A Breeding Bird Atlas divides a province up into squares, usually 10x10 kilometers, and assigns each to an observer to collect evidence of birds' successful breeding over a five year period. Atlassing does not depend on 'hot' birding skills so much as on patience. With an entire summer available, it is possible to know every bush and tree in a square, and all of the resident birds. They are all that count.
When atlassing, you will study the behaviour of birds, not obscure markings of rarities. Breeding is considered "probable" if a pair is observed, especially courting, in the habitat where they normally breed, if territorial song is heard from an individual bird for more than a week at one spot, if a nest is being visited or built, or if an adult bird appears especially agitated at your presence. Breeding is considered "confirmed" if a genuine distraction display is observed, if a recently used or active nest is found, with eggs or young, if an adult is seen carrying food or a fecal sac, or if very recently fledged young are seen. Once you have watched a frantic parent trying to keep track of a brood that has just left the nest, you may never just "list and run" again.
Atlassers should also try to determine the number of breeding pairs in their square, to place breeding success in population context. It's a joy to atlas a territory, to become familiar with every meadow, woodlot and stream, to recognize bird friends from the week before, to watch the cycle of the seasons reflected by familiar geography.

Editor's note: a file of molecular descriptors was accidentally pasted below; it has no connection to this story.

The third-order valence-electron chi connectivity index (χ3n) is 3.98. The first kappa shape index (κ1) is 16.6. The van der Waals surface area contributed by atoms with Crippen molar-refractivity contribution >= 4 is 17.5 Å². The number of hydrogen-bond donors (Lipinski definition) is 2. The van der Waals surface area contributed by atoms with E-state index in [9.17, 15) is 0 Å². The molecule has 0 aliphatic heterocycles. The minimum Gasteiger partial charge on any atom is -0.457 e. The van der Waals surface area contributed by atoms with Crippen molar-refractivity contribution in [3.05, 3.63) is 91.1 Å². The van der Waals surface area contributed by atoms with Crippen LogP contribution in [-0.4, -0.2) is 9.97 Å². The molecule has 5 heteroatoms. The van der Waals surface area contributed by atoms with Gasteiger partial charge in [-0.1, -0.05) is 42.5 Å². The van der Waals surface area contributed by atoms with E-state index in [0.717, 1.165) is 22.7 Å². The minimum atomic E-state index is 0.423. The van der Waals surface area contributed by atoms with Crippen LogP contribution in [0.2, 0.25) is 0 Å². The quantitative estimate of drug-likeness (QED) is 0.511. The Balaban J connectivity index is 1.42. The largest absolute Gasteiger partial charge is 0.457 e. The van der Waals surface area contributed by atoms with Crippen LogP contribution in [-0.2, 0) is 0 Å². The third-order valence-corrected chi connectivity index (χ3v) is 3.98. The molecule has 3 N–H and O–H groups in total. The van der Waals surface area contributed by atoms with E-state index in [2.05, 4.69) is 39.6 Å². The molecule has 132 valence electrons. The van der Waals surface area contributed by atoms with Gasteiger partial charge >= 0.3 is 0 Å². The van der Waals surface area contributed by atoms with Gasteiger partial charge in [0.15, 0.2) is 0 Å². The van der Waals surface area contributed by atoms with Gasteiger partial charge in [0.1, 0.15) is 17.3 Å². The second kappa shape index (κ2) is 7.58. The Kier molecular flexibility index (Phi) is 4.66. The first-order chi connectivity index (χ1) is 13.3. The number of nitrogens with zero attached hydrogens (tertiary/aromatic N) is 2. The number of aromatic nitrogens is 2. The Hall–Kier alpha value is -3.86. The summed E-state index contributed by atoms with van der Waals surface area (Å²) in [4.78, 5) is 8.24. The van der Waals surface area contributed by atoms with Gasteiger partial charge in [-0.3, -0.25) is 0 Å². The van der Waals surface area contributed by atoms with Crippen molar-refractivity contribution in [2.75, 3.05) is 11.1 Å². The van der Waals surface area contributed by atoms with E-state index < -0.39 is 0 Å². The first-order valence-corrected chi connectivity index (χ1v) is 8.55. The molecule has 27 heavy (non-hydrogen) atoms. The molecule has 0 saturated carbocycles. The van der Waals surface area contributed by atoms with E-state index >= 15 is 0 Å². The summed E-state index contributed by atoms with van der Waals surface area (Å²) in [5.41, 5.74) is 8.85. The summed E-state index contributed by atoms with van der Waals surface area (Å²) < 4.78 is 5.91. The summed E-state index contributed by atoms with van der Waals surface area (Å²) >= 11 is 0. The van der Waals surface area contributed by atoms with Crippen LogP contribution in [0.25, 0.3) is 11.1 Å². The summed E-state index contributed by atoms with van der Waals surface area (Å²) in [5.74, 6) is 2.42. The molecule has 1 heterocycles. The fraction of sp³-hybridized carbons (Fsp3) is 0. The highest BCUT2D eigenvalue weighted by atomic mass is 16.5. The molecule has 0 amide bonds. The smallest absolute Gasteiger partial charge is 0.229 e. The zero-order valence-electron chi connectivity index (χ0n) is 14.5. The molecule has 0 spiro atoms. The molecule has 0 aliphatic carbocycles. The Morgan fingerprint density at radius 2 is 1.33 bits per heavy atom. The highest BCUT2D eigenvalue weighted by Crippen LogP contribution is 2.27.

The Breeding Bird Survey is an annual sample (since 1966) of the populations of breeding birds over the entire North American continent. It is done by skilled volunteer birders, in Canada under the direction of the Canadian Wildlife Service (CWS).
Once each June, CWS-selected 40 kilometer road routes (244 of them in 1980) are surveyed. An observer, together with an assistant to record the data, starts 30 minutes before local sunrise, that is, about 4:30 a.m. Every bird seen or heard during a three minute period at each of 50 precisely-determined stops is noted. Typically, over a thousand birds of some 70 species have been logged by the time the end of the route is reached, about 9 a.m.
Observers must be familiar with all calls of all species likely to be found, and must have acute hearing, since most birds are heard from the road, rather than seen. Observers must also have the discipline to follow precisely the rules that are necessary in order that the results stand up to scientific scrutiny. It is a challenge that will sharpen your skills as a birder.
The routes are carefully chosen to sample all habitats in proportion to their actual occurrence over the continent. As a result, year-to-year variations and long-term trends determined by the survey are highly significant, and are a valuable contribution to the understanding of ecological pressures on birds. The results are frequently used in environmental impact assessments and similar policy decisions.
If you are interested in contributing to the understanding of birds, and can undertake to keep up a survey route for a number of years, contact the CWS.